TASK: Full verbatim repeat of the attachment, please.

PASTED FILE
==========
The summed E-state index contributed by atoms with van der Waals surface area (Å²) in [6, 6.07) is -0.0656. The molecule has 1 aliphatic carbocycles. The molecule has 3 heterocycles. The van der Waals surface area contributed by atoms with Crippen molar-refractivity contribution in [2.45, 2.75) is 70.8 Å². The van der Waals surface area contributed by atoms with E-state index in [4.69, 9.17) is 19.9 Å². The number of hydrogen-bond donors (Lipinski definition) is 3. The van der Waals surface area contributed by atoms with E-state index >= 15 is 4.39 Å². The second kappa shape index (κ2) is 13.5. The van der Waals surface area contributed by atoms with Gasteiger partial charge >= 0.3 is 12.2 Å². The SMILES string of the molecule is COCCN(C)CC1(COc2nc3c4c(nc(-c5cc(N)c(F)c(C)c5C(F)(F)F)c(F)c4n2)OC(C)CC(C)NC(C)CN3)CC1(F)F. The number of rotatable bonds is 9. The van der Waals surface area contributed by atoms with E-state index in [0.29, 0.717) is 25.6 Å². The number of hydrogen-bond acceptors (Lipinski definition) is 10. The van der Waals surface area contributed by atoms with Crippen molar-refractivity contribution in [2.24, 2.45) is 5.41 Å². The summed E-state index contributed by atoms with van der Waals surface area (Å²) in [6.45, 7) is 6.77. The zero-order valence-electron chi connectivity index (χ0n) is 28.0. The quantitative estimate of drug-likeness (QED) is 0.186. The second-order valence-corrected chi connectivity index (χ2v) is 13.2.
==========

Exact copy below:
The summed E-state index contributed by atoms with van der Waals surface area (Å²) in [6, 6.07) is -0.0656. The molecule has 1 aliphatic carbocycles. The molecule has 3 heterocycles. The van der Waals surface area contributed by atoms with Crippen molar-refractivity contribution in [2.45, 2.75) is 70.8 Å². The van der Waals surface area contributed by atoms with E-state index in [4.69, 9.17) is 19.9 Å². The number of hydrogen-bond donors (Lipinski definition) is 3. The van der Waals surface area contributed by atoms with E-state index >= 15 is 4.39 Å². The second kappa shape index (κ2) is 13.5. The van der Waals surface area contributed by atoms with Gasteiger partial charge >= 0.3 is 12.2 Å². The SMILES string of the molecule is COCCN(C)CC1(COc2nc3c4c(nc(-c5cc(N)c(F)c(C)c5C(F)(F)F)c(F)c4n2)OC(C)CC(C)NC(C)CN3)CC1(F)F. The number of rotatable bonds is 9. The van der Waals surface area contributed by atoms with E-state index in [0.29, 0.717) is 25.6 Å². The number of hydrogen-bond acceptors (Lipinski definition) is 10. The van der Waals surface area contributed by atoms with Crippen molar-refractivity contribution in [2.24, 2.45) is 5.41 Å². The summed E-state index contributed by atoms with van der Waals surface area (Å²) in [6.45, 7) is 6.77. The zero-order valence-electron chi connectivity index (χ0n) is 28.0. The quantitative estimate of drug-likeness (QED) is 0.186. The second-order valence-corrected chi connectivity index (χ2v) is 13.2.